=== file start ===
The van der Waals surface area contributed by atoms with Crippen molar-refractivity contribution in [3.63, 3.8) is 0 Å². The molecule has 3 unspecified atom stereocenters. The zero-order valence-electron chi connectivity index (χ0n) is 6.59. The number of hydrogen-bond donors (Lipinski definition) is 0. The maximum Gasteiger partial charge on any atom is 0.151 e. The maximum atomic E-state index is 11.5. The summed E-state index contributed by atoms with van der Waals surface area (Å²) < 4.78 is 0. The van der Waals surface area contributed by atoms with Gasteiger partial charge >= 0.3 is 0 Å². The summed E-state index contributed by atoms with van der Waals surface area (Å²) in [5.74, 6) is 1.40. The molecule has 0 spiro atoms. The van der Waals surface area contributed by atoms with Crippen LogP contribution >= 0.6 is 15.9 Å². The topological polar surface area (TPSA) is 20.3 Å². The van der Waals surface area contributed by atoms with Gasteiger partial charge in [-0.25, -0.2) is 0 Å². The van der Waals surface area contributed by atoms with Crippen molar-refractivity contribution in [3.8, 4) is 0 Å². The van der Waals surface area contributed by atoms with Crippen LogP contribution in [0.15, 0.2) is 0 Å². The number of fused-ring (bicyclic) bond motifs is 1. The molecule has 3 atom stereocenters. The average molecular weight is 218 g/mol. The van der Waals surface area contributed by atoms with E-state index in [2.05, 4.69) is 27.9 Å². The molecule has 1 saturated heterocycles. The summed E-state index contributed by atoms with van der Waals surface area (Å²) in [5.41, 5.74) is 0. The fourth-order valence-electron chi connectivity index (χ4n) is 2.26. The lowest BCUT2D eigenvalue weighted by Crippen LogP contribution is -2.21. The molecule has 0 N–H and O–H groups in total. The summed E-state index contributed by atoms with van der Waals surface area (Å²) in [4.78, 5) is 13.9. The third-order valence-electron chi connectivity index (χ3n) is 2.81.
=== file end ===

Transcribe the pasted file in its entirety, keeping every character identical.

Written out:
The van der Waals surface area contributed by atoms with Crippen molar-refractivity contribution in [3.63, 3.8) is 0 Å². The molecule has 3 unspecified atom stereocenters. The zero-order valence-electron chi connectivity index (χ0n) is 6.59. The number of hydrogen-bond donors (Lipinski definition) is 0. The maximum Gasteiger partial charge on any atom is 0.151 e. The maximum atomic E-state index is 11.5. The summed E-state index contributed by atoms with van der Waals surface area (Å²) < 4.78 is 0. The van der Waals surface area contributed by atoms with Gasteiger partial charge >= 0.3 is 0 Å². The summed E-state index contributed by atoms with van der Waals surface area (Å²) in [5.74, 6) is 1.40. The molecule has 0 spiro atoms. The van der Waals surface area contributed by atoms with Crippen LogP contribution >= 0.6 is 15.9 Å². The topological polar surface area (TPSA) is 20.3 Å². The van der Waals surface area contributed by atoms with Gasteiger partial charge in [-0.25, -0.2) is 0 Å². The van der Waals surface area contributed by atoms with Crippen molar-refractivity contribution in [3.8, 4) is 0 Å². The van der Waals surface area contributed by atoms with Crippen LogP contribution in [0.15, 0.2) is 0 Å². The number of fused-ring (bicyclic) bond motifs is 1. The molecule has 3 atom stereocenters. The average molecular weight is 218 g/mol. The van der Waals surface area contributed by atoms with E-state index in [2.05, 4.69) is 27.9 Å². The molecule has 1 saturated heterocycles. The summed E-state index contributed by atoms with van der Waals surface area (Å²) in [5.41, 5.74) is 0. The fourth-order valence-electron chi connectivity index (χ4n) is 2.26. The lowest BCUT2D eigenvalue weighted by Crippen LogP contribution is -2.21. The molecule has 0 N–H and O–H groups in total. The summed E-state index contributed by atoms with van der Waals surface area (Å²) in [4.78, 5) is 13.9. The third-order valence-electron chi connectivity index (χ3n) is 2.81.